GE and The Boy Who Beeps

GE’s The Boy Who Beeps commercial has been awarded with the Grand Prix for Film at the Epica Awards. The commercial tells the story of a boy who is born with the ability to talk to machines. His conversation with technology evolves from moving his toys around and changing the television channel to communicating with the electrical grid, traffic light, aviation and medical systems. Launched in early September 2014, the cinema and television advertising campaign promotes GE’s commitment to industrial internet.

GE The Boy Who Beeps

“Lots of companies have been trying to tell their Industrial Internet story and we had to take a different approach to make it stand out,” says Peter McCallum, senior director at BBDO, the creative agency that made the ad. “We wanted to tell an industrial-scale story at a human level to elicit emotion and ensure that it resonated with far-reaching audiences.”

GE The Boy Who Beeps
GE The Boy Who Beeps
GE The Boy Who Beeps
GE The Boy Who Beeps

Unlike the boy, the Industrial Internet is real. It could soon link billions of machines and devices ranging from smartphones and thermostats to jet engines and medical scanners. GE believes the network could add $10 and $15 trillion – the size of today’s U.S. economy – to global GDP over the next 20 years. The company’s software arm has developed a software platform called Predix that allows railroads, oil drilling companies, wind farms, hospitals and other customers to perform prognostics on machines, reduce downtime and increase efficiency.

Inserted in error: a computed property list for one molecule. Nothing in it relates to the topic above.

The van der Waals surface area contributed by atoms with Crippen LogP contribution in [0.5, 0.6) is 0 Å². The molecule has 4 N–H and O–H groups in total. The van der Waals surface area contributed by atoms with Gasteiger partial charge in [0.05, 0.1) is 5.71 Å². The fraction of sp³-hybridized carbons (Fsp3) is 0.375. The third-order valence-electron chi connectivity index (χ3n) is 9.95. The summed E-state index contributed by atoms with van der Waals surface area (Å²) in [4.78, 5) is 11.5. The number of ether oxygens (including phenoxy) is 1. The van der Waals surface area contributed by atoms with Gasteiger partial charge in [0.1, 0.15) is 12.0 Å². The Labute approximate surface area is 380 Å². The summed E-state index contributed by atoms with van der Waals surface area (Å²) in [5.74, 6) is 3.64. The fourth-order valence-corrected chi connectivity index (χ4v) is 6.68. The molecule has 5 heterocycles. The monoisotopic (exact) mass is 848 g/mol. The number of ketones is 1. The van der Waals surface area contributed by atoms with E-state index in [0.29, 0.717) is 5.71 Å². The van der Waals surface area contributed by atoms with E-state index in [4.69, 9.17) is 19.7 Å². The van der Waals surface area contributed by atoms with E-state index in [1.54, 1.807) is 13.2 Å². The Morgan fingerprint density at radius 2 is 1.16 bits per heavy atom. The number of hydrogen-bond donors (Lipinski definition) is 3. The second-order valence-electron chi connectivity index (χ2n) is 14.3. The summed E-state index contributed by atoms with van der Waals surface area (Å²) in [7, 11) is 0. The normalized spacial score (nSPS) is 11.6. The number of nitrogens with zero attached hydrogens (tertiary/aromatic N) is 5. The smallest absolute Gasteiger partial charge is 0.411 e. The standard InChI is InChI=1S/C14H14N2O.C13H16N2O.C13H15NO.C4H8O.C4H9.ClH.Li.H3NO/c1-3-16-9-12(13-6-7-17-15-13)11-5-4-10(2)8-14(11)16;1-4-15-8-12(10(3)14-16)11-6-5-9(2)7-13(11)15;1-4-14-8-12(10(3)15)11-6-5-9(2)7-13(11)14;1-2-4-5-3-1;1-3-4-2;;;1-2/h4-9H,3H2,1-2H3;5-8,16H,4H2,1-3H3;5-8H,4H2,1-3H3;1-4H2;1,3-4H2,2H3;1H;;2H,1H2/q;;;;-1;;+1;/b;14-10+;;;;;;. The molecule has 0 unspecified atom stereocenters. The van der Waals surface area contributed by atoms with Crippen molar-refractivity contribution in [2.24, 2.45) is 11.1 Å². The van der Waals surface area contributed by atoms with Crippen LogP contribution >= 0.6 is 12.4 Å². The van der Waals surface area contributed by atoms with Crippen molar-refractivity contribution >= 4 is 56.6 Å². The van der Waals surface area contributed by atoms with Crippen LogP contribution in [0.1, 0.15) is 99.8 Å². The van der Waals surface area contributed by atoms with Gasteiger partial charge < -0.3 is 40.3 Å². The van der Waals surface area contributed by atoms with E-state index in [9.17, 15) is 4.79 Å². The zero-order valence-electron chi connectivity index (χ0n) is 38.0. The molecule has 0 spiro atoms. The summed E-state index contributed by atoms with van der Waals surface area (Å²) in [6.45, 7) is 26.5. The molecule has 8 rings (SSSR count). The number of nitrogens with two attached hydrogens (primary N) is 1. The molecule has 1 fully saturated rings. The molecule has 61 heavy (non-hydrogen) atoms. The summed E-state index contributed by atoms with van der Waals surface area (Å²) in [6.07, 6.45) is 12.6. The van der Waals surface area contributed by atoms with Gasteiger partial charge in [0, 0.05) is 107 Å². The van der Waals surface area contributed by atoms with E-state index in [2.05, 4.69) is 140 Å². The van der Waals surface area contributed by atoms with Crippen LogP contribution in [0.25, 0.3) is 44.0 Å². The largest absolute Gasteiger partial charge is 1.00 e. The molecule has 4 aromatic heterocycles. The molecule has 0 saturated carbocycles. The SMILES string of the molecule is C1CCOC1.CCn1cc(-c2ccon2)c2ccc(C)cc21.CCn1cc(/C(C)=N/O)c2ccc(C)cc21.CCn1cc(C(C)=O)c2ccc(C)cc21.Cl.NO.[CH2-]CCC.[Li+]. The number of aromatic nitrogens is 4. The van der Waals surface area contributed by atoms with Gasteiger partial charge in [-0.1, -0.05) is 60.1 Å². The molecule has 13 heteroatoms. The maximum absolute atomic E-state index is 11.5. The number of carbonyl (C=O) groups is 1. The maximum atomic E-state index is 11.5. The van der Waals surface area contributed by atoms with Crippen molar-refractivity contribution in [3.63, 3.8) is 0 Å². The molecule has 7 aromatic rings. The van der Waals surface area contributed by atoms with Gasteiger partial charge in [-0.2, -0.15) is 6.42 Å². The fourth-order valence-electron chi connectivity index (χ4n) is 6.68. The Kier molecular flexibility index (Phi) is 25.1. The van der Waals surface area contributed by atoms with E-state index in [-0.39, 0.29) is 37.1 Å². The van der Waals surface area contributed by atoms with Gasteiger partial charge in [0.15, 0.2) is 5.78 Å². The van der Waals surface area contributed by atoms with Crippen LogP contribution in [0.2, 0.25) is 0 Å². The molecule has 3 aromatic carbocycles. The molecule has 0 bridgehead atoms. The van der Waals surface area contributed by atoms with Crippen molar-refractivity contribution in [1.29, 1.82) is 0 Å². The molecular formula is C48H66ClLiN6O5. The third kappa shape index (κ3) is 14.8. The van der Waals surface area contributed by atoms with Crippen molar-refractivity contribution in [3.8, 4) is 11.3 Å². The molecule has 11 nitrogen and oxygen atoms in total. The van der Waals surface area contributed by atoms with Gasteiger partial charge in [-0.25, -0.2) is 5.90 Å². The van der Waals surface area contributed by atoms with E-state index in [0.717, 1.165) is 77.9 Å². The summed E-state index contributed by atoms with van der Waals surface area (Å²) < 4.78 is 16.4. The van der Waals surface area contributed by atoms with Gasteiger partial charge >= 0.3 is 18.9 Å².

GE Industrial Internet page

The “Boy Who Beeps” was the first in GE’s Industrial Internet Stories series, with an #IndustrialInternet conversation on Twitter.

GE Boy Who Beeps Credits

The Boy Who Beeps campaign was developed at BBDO New York by chief creative officers David Lubars and Greg Hahn, executive creative director Michael Aimette, creative director/copywriter Tim Roan, art director Lance Vining, director of integrated production David Rolfe, executive producer Diane Hill, agency producer George Sholley, junior producer Sasha White, head of music production Rani Vaz, executive music producer John Melillo, account team Brandon Fowler, Peter McCallum and Tessa Cosenza, head of planning Jeff Kenyon.

Filming was shot by director Lance Acord via Park Pictures with producers Jackie Kelman Bisbee, MaryAnn Marino and Caroline Kousidonis.

Editor was Kirk Baxter at Exile with assistant editor Nate Gross and producer CL Weaver.

Visual effects were produced at A52 by VFX supervisor Patrick Murphy, CG supervisor Andy Wilkoff and producer Scott Boyajan.

Sound was designed at Barking Owl and mixed at Lime Studios by Zac Fisher.

Music is “Cycle” and “Morning” performed by Beck from the album “Morning Phase”.